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Jane Dixon [10]Jane Karpe Dixon [1]
  1.  27
    On Food Security and Alternative Food Networks: Understanding and Performing Food Security in the Context of Urban Bias.Jane Dixon & Carol Richards - 2016 - Agriculture and Human Values 33 (1):191-202.
    This paper offers one explanation for the institutional basis of food insecurity in Australia, and argues that while alternative food networks and the food sovereignty movement perform a valuable function in building forms of social solidarity between urban consumers and rural producers, they currently make only a minor contribution to Australia’s food and nutrition security. The paper begins by identifying two key drivers of food security: household incomes and nutrition-sensitive, ‘fair food’ agriculture. We focus on this second driver and argue (...)
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  2.  37
    From the Imperial to the Empty Calorie: How Nutrition Relations Underpin Food Regime Transitions. [REVIEW]Jane Dixon - 2009 - Agriculture and Human Values 26 (4):321-333.
    This article works in a recursive manner by using the tools of a food regime approach to reinterpret the nutrition transition that has been underway internationally for 100 years, and then describing the contributions of nutrition science to the 1st and 2nd Food Regimes and the passages between Food Regimes. The resulting history—from the ‘imperial calorie’ through the ‘protective’ vitamin to the ‘empty calorie’—illuminates a neglected dimension to food regime theorising: the role of socio-technical systems in shaping a set of (...)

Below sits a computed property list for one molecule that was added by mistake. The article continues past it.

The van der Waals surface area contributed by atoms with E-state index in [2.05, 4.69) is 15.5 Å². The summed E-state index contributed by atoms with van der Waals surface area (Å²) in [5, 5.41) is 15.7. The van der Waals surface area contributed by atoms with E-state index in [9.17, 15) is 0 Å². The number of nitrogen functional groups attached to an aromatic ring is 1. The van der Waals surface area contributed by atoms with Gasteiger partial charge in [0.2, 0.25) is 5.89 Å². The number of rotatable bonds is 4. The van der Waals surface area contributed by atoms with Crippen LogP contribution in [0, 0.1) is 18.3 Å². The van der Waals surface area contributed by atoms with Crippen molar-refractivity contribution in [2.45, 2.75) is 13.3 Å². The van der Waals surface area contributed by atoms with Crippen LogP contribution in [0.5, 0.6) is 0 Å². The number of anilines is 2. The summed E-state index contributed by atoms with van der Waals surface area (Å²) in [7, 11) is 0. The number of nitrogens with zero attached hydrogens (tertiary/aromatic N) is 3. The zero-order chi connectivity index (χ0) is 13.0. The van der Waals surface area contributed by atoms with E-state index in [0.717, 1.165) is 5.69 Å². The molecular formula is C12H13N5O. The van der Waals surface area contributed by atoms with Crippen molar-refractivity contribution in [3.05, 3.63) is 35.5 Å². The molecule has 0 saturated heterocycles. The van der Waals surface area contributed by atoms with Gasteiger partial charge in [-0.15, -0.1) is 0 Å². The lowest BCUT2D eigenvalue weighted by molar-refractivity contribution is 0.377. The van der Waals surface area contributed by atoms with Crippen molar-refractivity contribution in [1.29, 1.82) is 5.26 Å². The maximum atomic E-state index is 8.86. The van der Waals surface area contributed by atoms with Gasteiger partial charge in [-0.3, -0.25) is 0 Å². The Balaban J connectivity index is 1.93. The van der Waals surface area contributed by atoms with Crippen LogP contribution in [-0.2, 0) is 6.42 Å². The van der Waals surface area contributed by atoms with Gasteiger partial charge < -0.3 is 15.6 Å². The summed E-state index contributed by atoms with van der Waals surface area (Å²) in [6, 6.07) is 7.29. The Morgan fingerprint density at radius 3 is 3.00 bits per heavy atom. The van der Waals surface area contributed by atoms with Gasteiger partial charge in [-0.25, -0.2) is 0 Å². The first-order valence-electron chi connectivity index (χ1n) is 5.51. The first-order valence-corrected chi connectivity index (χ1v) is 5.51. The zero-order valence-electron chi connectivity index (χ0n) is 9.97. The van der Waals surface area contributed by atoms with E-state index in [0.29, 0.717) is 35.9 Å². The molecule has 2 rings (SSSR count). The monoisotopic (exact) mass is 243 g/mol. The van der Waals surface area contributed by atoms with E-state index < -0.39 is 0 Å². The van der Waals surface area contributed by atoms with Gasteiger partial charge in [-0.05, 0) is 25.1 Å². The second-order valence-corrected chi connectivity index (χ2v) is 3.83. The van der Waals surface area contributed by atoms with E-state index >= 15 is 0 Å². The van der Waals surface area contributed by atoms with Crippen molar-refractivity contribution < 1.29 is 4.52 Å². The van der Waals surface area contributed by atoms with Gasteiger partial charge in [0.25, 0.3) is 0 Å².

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  3.  46
    Introduction to the Special Symposium: Reflecting on Twenty Years of the Food Regimes Approach in Agri-Food Studies. [REVIEW]Hugh Campbell & Jane Dixon - 2009 - Agriculture and Human Values 26 (4):261-265.
    This article works in a recursive manner by using the tools of a food regime approach to reinterpret the nutrition transition that has been underway internationally for 100 years, and then describing the contributions of nutrition science to the 1st and 2nd Food Regimes and the passages between Food Regimes. The resulting history—from the ‘imperial calorie’ through the ‘protective’ vitamin to the ‘empty calorie’—illuminates a neglected dimension to food regime theorising: the role of socio-technical systems in shaping a set of (...)
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  4.  49
    Introduction to Symposium on the Changing Role of Supermarkets in Global Supply Chains: From Seedling to Supermarket: Agri-Food Supply Chains in Transition. [REVIEW]David Burch, Jane Dixon & Geoffrey Lawrence - 2013 - Agriculture and Human Values 30 (2):215-224.
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  5.  16